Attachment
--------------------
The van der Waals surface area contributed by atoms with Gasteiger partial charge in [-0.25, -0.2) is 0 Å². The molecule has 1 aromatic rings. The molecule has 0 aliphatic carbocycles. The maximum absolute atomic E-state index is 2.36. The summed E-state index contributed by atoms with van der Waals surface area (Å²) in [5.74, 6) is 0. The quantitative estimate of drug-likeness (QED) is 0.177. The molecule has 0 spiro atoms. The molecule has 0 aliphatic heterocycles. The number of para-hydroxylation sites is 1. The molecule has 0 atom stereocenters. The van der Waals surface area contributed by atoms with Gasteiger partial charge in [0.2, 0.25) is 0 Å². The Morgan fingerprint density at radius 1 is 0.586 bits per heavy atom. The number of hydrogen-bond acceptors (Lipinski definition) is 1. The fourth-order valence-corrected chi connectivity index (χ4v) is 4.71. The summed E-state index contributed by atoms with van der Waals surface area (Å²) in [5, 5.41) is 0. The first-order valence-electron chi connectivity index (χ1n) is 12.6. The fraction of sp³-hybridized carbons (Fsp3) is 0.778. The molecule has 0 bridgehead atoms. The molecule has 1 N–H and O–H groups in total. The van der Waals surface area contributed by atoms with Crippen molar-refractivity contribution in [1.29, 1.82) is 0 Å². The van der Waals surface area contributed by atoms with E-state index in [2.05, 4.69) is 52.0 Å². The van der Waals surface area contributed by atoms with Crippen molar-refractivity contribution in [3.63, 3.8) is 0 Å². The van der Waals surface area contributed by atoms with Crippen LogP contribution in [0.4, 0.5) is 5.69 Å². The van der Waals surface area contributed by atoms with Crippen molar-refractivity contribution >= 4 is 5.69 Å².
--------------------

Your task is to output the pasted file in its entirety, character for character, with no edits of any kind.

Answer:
The van der Waals surface area contributed by atoms with Gasteiger partial charge in [-0.25, -0.2) is 0 Å². The molecule has 1 aromatic rings. The molecule has 0 aliphatic carbocycles. The maximum absolute atomic E-state index is 2.36. The summed E-state index contributed by atoms with van der Waals surface area (Å²) in [5.74, 6) is 0. The quantitative estimate of drug-likeness (QED) is 0.177. The molecule has 0 spiro atoms. The molecule has 0 aliphatic heterocycles. The number of para-hydroxylation sites is 1. The molecule has 0 atom stereocenters. The van der Waals surface area contributed by atoms with Gasteiger partial charge in [0.2, 0.25) is 0 Å². The Morgan fingerprint density at radius 1 is 0.586 bits per heavy atom. The number of hydrogen-bond acceptors (Lipinski definition) is 1. The fourth-order valence-corrected chi connectivity index (χ4v) is 4.71. The summed E-state index contributed by atoms with van der Waals surface area (Å²) in [5, 5.41) is 0. The first-order valence-electron chi connectivity index (χ1n) is 12.6. The fraction of sp³-hybridized carbons (Fsp3) is 0.778. The molecule has 0 bridgehead atoms. The molecule has 1 N–H and O–H groups in total. The van der Waals surface area contributed by atoms with Crippen molar-refractivity contribution in [1.29, 1.82) is 0 Å². The van der Waals surface area contributed by atoms with E-state index in [2.05, 4.69) is 52.0 Å². The van der Waals surface area contributed by atoms with Crippen molar-refractivity contribution in [3.63, 3.8) is 0 Å². The van der Waals surface area contributed by atoms with Crippen LogP contribution in [0.4, 0.5) is 5.69 Å². The van der Waals surface area contributed by atoms with Crippen molar-refractivity contribution >= 4 is 5.69 Å².